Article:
Mahikeng businessman jailed for refusing to pay maintenance for 3 children

Mahikeng businessman jailed for refusing to pay maintenance for 3 children
Mahikeng businessman jailed for refusing to pay maintenance for 3 children

Africa-Press – South-Africa. A Mahikeng High Court judge invoked an African proverb when he sentenced a businessman to three months’ imprisonment for failing to comply with a divorce settlement he himself had drafted.

“It is indeed true and unfortunate that the minors became unwilling casualties as the African proverb correctly puts it ‘when elephants fight, the grass gets trampled’,” Acting Judge Mark Morgan said last Thursday.

This after the businessman failed to pay maintenance for his three children.

According to court papers, the couple – who cannot be named as minors are involved – was married in community of property from 1 December 2002 until 22 December 2014, when the divorce was granted.

The businessman, who is the sole director and shareholder in an accounting firm, initiated the divorce proceedings.

He drafted the deed of settlement and presented it to his former wife, who, in her version, “merely acceded to it in order to maintain peace, avoid an acrimonious divorce and have the divorce finalised speedily”.

The settlement was worth a combined R7 386 324.89 and included, among other things, maintenance, two homes for which he agreed to settle the loan repayments, a vehicle, and payment for vehicles he wished to keep.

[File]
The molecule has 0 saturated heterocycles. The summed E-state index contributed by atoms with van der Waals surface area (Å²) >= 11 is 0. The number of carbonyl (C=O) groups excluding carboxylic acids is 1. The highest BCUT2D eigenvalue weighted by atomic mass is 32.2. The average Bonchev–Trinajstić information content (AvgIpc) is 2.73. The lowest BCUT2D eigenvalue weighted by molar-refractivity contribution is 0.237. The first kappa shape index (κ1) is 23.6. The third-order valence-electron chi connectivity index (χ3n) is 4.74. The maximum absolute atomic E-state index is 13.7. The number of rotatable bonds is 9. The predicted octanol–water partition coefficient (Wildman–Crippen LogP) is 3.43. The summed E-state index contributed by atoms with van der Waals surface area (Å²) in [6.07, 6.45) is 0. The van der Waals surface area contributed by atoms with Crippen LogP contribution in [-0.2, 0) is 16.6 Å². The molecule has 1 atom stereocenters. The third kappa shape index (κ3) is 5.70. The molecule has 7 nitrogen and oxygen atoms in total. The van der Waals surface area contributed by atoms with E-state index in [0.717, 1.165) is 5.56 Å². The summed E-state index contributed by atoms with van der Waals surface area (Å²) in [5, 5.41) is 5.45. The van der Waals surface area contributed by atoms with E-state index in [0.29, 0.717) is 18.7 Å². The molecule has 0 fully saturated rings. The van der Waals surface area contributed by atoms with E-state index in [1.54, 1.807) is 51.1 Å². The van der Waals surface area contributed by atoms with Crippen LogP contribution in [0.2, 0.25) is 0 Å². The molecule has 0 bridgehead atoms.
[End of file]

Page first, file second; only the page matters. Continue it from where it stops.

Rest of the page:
However, he failed to comply with the settlement.

According to court papers, the former wife had to sell one of the homes to pay off the bond, municipal rates, and related expenses.

There is also a pending action for foreclosure on the other property, “which could result in the woman and her three children losing their home if not settled”.

Morgan said the man’s empty promises also led to the financial exclusion of one of the minors from their primary school because of the parents’ failure to pay school fees.

The woman was forced to go to court, and on 22 June 2018, the Sheriff of the Court was authorised to retrieve the money from the businessman’s assets.

The sheriff attached goods worth R9 657 617.69 and in retaliation, the businessman launched two unsuccessful applications to set the order aside.

According to a garnishee order against the man, his business was liable for 75% of all amounts due to the woman until the entire debt was settled.

The businessman is said to have then voluntarily placed his business under business rescue.

While it usually takes around three months to conclude, he kept his business in business rescue for eight years.

“It may even be argued that the [man’s] placement of the company under business rescue is a means to avoid the attachment of its assets,” Morgan said.

He added he believed the businessman when he stated he would not comply with the court orders.

“He declared unequivocally during the hearing that he would not comply with the court order, [saying that in doing so he would be] ‘giving into the applicant’s luxurious demands’ he would not provide for.

Morgan said the agreement was made before Covid-19, so it was farfetched for him to say he could not comply because of the pandemic.

In concluding the case, he added the failure to pay child maintenance was a criminal offence.

The man was found in contempt of court for failing to comply with the orders of the court and was sentenced to three months in prison.

He must also still comply with the settlement and was ordered to pay costs to his former wife.

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